It was then I realized that I really didn't have a routine.  I used to have one back when I worked full time before retirement.  It was a  simple thing.

I got to work in the morning, almost an hour before anyone else.  I'd start the coffee and then I'd sit at my desk, headphones on, music blasting and I'd start writing.  I loved the smell of the coffee as it freshly brewed, the aroma permeating everything.  I'd get some heavy writing done.  As my co-workers showed up, I get my 2nd cup of coffee, take my meds and search for the right donut or bagel that was brought in.  Come lunch time, it was a quick jaunt to get either a salad, sandwich, sushi, or some Chinese and hustle back to the office, close the door, put on the headphones and again start to write until my hour was up.  I'd print out what I'd accomplished and file it in my briefcase so on the trip home via the train I could perform some edits.  I'd enjoy the evening with the family and then about 9:30pm, after the boys were in bed, I'd sneak away for an hour or two of writing - yes, wearing those headphones.  Sometimes, if it was a good night, I might work until 1am.  Then it was into bed to snuggle with my wife and dream about going to work the next day... yeah, right.

I retired.

The only thing that keeps me straight regarding time is simple: 6 Saturdays, 1 Sunday.  Time is a blur.  I have to a calendar and figure out which day it is and sometimes, what week.  There is no routine, no habit, per se.  I get to come and go as I wish.  In fact, I can spend upwards of all day at the computer and get absolutely nothing accomplished.

Somebody told me that habits are threefold:  cue, routine, reward.

For me, the early morning cue was the scent of coffee brewing. My routine was to work about an hour.  I knew I had an hour and then I had to do my day job.  My lunch cue was getting something to eat.  My evening cue was the boys going to bed.  It was a habit.

Because I knew I time restraints, I made the best of those times.  I now know my cue and I know the routine and have always known the reward.  Reward?  Sure, finished work.  I was actually pretty proud of myself each day when I printed out what was new and needed to be edited.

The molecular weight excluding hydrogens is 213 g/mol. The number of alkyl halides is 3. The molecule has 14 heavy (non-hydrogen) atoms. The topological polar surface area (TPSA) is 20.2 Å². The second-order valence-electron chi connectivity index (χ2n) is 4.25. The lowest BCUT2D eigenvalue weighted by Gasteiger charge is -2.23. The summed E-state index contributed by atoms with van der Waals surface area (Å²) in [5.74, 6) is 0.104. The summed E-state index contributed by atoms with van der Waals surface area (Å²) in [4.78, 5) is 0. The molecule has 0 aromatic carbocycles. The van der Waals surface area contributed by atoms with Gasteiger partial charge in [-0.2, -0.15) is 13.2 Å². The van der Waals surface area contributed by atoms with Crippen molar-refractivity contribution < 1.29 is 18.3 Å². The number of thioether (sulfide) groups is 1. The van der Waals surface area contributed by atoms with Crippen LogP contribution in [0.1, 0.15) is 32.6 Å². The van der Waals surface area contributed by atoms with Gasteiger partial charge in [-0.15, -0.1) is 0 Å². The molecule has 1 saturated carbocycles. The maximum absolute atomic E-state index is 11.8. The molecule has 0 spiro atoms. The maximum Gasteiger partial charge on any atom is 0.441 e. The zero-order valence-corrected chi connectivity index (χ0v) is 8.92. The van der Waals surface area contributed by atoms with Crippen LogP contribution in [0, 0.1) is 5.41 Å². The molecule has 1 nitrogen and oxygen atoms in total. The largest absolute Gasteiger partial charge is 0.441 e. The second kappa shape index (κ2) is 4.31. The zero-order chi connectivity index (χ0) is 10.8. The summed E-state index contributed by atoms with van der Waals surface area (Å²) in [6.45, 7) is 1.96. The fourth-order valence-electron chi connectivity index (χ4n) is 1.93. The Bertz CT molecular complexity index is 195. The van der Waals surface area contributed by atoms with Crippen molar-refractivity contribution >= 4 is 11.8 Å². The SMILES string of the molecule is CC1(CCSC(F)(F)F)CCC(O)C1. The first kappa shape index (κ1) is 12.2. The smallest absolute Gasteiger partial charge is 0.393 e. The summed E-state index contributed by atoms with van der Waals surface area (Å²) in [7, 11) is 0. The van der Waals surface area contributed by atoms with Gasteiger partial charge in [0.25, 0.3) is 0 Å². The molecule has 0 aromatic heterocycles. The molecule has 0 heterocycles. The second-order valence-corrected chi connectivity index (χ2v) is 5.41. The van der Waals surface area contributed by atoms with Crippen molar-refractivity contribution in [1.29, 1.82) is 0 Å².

Back to TODAY's reality and dilemma.  I have no cue, no routine, and really, no reward since I tend to piss away my day.

I'm sure it will raise an eyebrow on my wife's face but I believe I will get myself a coffee pot to put on my desk and make coffee.  The scent and the music is my cue and will put me in the proper frame of mind - my routine - and perhaps I will have the reward of writing something.  If nothing else, I will get a pot of hot coffee.

For those who want to establish a habit. It must be repeated daily, approximately the same time each day for 3-5 weeks.  By then, it should be ingrained and it will feel natural.

Who knew being in a rut would be the answer?

Until next I ramble on...

Monday, January 12, 2015

Goals of an Eleven Year Old

When I was 11, maybe 10, perhaps 12, I was told to write an essay for English class.  The title?

What I Want to Be When I Grow Up

Like every 11 year old boy knows exactly what he wants to be when he grows up.  Oh, sure I had some ideas: fireman, doctor, President, an actor like John Wayne or Roy Rogers. It was a so-so report.

Truth be told, I wasn't sure what I wanted.  Move ahead a few years - I'm entering Freshman year of High School.  A sheet of paper is passed out during Home Room and I have to fill it in and turn it back in the next day.

List three (3) occupations you are interested in.